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[no subject]

    Date: Thursday, 14 July 1983, 16:47-EDT
    From: Bernard S. Greenberg <BSG%SCRC@MIT-MC>

    ... I had often thought of compiling a little functionelle for each
    top-level form.

I basically like this idea. You'd of course have to check first that it didn't 
macroexpand into def-forms, eval-when, etc. Just define (FOO) to mean
the same as (DEFUN G0001 () (FOO)) (G0001). It wouldn't have to be implemented
the same; just have equivalent behavior.

I seem to recall that the reason (or one of the reasons) for Maclisp not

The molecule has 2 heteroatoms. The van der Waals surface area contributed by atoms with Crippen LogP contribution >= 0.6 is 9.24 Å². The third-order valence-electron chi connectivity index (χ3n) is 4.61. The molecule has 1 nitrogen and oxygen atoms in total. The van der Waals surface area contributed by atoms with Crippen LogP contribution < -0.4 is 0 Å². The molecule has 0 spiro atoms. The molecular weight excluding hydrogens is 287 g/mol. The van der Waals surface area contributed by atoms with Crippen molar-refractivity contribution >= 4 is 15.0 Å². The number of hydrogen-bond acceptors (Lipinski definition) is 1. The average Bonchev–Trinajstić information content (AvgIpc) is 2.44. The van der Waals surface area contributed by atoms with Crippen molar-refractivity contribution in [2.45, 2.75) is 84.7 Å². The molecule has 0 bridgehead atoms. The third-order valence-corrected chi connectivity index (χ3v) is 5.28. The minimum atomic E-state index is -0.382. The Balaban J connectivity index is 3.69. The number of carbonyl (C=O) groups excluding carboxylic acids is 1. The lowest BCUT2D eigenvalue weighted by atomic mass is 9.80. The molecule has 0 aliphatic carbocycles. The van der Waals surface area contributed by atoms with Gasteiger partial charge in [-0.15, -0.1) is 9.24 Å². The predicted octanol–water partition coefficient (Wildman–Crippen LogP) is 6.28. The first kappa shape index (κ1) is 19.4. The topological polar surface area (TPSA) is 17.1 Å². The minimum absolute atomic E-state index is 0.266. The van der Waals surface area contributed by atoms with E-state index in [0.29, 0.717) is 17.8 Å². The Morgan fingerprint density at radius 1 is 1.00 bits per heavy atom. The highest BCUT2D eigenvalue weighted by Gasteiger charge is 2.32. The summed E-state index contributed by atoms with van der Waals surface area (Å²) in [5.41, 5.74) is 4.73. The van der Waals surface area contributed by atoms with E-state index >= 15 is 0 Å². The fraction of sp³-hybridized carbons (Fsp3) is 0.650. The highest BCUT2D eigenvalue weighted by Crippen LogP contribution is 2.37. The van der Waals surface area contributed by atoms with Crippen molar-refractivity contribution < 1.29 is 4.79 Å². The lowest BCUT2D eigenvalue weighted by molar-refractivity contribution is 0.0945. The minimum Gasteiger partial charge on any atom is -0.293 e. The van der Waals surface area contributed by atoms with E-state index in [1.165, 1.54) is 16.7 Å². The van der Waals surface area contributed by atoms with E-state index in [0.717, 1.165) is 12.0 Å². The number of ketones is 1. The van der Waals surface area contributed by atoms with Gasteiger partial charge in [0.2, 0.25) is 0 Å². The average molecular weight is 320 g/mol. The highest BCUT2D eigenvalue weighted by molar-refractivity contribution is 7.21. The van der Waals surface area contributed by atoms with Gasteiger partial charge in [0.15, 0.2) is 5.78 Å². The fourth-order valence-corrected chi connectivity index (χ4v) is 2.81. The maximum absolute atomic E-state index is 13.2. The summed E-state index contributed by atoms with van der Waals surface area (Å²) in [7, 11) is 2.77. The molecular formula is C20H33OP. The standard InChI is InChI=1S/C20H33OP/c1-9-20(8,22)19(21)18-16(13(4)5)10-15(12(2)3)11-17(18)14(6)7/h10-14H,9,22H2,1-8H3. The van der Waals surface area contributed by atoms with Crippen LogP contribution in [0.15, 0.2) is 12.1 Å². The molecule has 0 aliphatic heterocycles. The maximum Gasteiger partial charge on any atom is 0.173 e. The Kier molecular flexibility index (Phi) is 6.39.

compiling random toplevel forms was due to address space. Binary space can't
(straightforwardly) be reclaimed, so things like Macsyma which were address-
space critical wanted to do lots of set-up stuff as toplevel forms so it 
could all be GC'd. Even on large address space machines, I could see 
putting such definitions on their own pages so they could get reclaimed while
leaving the rest of the definitions loaded with them near each other to
reduce paging. 

Taking this scheme literally might also mean compiler warnings for special
vars, undefined functions, etc. I think I could even learn to like that.

Technically, people can currently write
 (PROGN (DEFUN F () (FOO ...))
        (DEFMACRO FOO ...)
and expect to win. FOO could even call F if the writer were creative.
I'm willing to claim such code is bogus. The user can always fall back on
 (EVAL '(...))
if he wants truly uncompiled code.